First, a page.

Belt tightening is ahead for the forestry sector after prices fell 25% in recent months. Photo by Gerard O'Brien.
The 25% plunge in international log prices foreshadows tough
times ahead for southern forestry contract crews as smaller
forestry lots are held back from sale.
The price of A-grade sawlog delivered to China has plunged
about 25% recently, from about $US160 ($NZ181) to $US120 a
cubic metre and no pricing improvement is expected until the
end of the year or into 2015.
With China paying a premium for logs previously, profit
margins for domestic sawmillers have been slashed, the worst
effects to date being the closure of Southern Cross Forest
Products, costing 180 southern jobs and about 70 in the North
With Chinese demand waning and low prices in force, smaller
''woodlot'' forest owners across the country are cancelling
harvesting plans, which is affecting logging crews not
contracted to major forest owners.
Mike Hurring, of Mike Hurring Logging and Contractors, said,
when contacted, times were ''getting tight'' for his six
crews and he might yet have to consider half days or short
weeks in the near future.
Mr Hurring's staff of more than 40 makes his company one of
the largest in Otago-Southland.
He said only 20%-30% of work was from smaller, farm-lot
''Smaller growers want to take the good with the good ...
fair-weather friends when the price is there,'' he said.
He had a buffer against the worst effects of the pricing
downturn, with up to 70% of work coming from large forestry
Mr Hurring emphasised that forestry had to be viewed as a
demand-based commodity, which was cyclical, and noted that
while prices were down, there was still good demand.
Council-owned City Forests chief executive Grant Dodson said
the high export log prices had brought about a ''significant
increase in [smaller] woodlot harvesting'' activity across
New Zealand during the past two years.
''[However], many woodlot owners have now decided to close
the gate, and this has reduced harvesting opportunities for
logging crews not contracted to major forest owners,'' he
Smaller woodlot harvesting did not affect City Forests and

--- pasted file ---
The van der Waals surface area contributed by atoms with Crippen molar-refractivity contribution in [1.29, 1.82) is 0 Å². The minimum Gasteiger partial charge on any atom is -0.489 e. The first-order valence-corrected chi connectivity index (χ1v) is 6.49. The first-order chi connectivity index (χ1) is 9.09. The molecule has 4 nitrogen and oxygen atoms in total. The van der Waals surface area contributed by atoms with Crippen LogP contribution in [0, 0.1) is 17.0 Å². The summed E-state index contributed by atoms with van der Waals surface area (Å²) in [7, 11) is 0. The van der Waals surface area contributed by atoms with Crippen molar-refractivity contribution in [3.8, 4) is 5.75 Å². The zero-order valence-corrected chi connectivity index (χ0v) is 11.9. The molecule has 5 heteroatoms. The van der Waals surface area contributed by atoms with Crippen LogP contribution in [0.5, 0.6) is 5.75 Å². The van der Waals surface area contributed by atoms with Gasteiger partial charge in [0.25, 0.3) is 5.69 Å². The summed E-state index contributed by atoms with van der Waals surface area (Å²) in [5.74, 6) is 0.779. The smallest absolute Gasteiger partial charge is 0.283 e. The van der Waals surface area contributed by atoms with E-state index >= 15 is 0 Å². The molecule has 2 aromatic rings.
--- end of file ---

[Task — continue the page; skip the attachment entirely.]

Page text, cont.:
the price correction had not prompted it to reduce staffing
or its contract workforce.
The company had reduced production in general in response to
its shipping schedule and poor winter weather, he said.
''The woodlot harvest in New Zealand has traditionally been
log price-dependent so this is nothing new, but it makes for
difficult times for those involved as they look to ride out
the downturn period.
''Although prices have fallen, they have been lower in the
past and [City Forest] returns are still positive.''
Mr Dodson said while the correction would be felt ''for some
months'', the underlying Chinese and Asian demand for logs
Port Otago booked a 9.7% increase in logs for the year to
June, up from 720,000cu m to 790,000cu m. Chief executive
Geoff Plunket said that despite the price plunge, there had
been no change to recent tonnage across Port Chalmers'
wharves. Mr Dodson said: ''We are optimistic that prices will
begin to improve again late in 2014 and into 2015. We are
monitoring the situation closely.''
In Hawkes Bay, where Rayonier has 18,000ha of the 135,000ha
forestry estate, its managing director Paul Nicholls said
many smaller operations had already shut down.
''We haven't got a good handle of how many crews have closed
around the country, though we're talking quite a few,'' he
told Hawkes Bay Today.
''Our company hasn't changed. We can still sell everything we
can produce and we are still making cash, though not always
''We have scale on our side, so we can do that.
''But if you are a single woodlot owner, depending on your
location and cost of harvesting, you may decide to close your
operation if you haven't already, especially going into
winter, when costs go up because of the weather,'' he said.
Our wood going there
• New Zealand log volumes in past five years almost doubled
to more than 16 million cu m in 2013.
• Log price doubled in value from four years ago; log export
value in 2013 almost $US2 billion ($NZ2.27 billion).
• About 11.9 million cu m to China, value $US1.7
• 2013 NZ shipments: 72% to China, followed by exports to
South Korea, India and Japan.
• 2013 global shipments of softwood logs: New Zealand 20%,
Russia and US 15% each.
SOURCE: WOOD RESOURCES INTERNATIONAL